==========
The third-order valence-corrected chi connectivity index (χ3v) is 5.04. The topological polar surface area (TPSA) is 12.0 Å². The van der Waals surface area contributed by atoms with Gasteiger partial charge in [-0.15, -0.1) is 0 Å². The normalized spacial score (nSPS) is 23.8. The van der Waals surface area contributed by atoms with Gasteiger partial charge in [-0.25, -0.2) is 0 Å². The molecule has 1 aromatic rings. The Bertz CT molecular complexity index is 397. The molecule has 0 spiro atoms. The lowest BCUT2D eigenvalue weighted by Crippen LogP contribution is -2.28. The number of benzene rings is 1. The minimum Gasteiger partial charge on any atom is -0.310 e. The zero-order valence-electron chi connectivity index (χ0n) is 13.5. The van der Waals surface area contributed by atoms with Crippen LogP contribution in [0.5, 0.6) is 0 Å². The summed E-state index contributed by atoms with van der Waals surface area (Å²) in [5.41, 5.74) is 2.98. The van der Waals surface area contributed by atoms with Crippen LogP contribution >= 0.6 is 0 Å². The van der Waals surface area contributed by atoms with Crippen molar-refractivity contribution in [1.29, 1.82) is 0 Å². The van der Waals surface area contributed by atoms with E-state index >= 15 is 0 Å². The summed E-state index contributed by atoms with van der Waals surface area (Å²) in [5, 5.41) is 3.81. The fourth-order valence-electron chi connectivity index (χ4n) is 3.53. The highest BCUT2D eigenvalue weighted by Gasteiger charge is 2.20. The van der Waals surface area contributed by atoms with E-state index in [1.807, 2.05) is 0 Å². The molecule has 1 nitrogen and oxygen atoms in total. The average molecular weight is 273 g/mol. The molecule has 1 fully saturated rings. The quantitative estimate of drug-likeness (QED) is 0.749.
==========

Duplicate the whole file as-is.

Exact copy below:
The third-order valence-corrected chi connectivity index (χ3v) is 5.04. The topological polar surface area (TPSA) is 12.0 Å². The van der Waals surface area contributed by atoms with Gasteiger partial charge in [-0.15, -0.1) is 0 Å². The normalized spacial score (nSPS) is 23.8. The van der Waals surface area contributed by atoms with Gasteiger partial charge in [-0.25, -0.2) is 0 Å². The molecule has 1 aromatic rings. The Bertz CT molecular complexity index is 397. The molecule has 0 spiro atoms. The lowest BCUT2D eigenvalue weighted by Crippen LogP contribution is -2.28. The number of benzene rings is 1. The minimum Gasteiger partial charge on any atom is -0.310 e. The zero-order valence-electron chi connectivity index (χ0n) is 13.5. The van der Waals surface area contributed by atoms with Crippen LogP contribution in [0.5, 0.6) is 0 Å². The summed E-state index contributed by atoms with van der Waals surface area (Å²) in [5.41, 5.74) is 2.98. The van der Waals surface area contributed by atoms with Crippen LogP contribution >= 0.6 is 0 Å². The van der Waals surface area contributed by atoms with Crippen molar-refractivity contribution in [1.29, 1.82) is 0 Å². The van der Waals surface area contributed by atoms with E-state index >= 15 is 0 Å². The summed E-state index contributed by atoms with van der Waals surface area (Å²) in [5, 5.41) is 3.81. The fourth-order valence-electron chi connectivity index (χ4n) is 3.53. The highest BCUT2D eigenvalue weighted by Gasteiger charge is 2.20. The van der Waals surface area contributed by atoms with E-state index in [1.807, 2.05) is 0 Å². The molecule has 1 nitrogen and oxygen atoms in total. The average molecular weight is 273 g/mol. The molecule has 1 fully saturated rings. The quantitative estimate of drug-likeness (QED) is 0.749.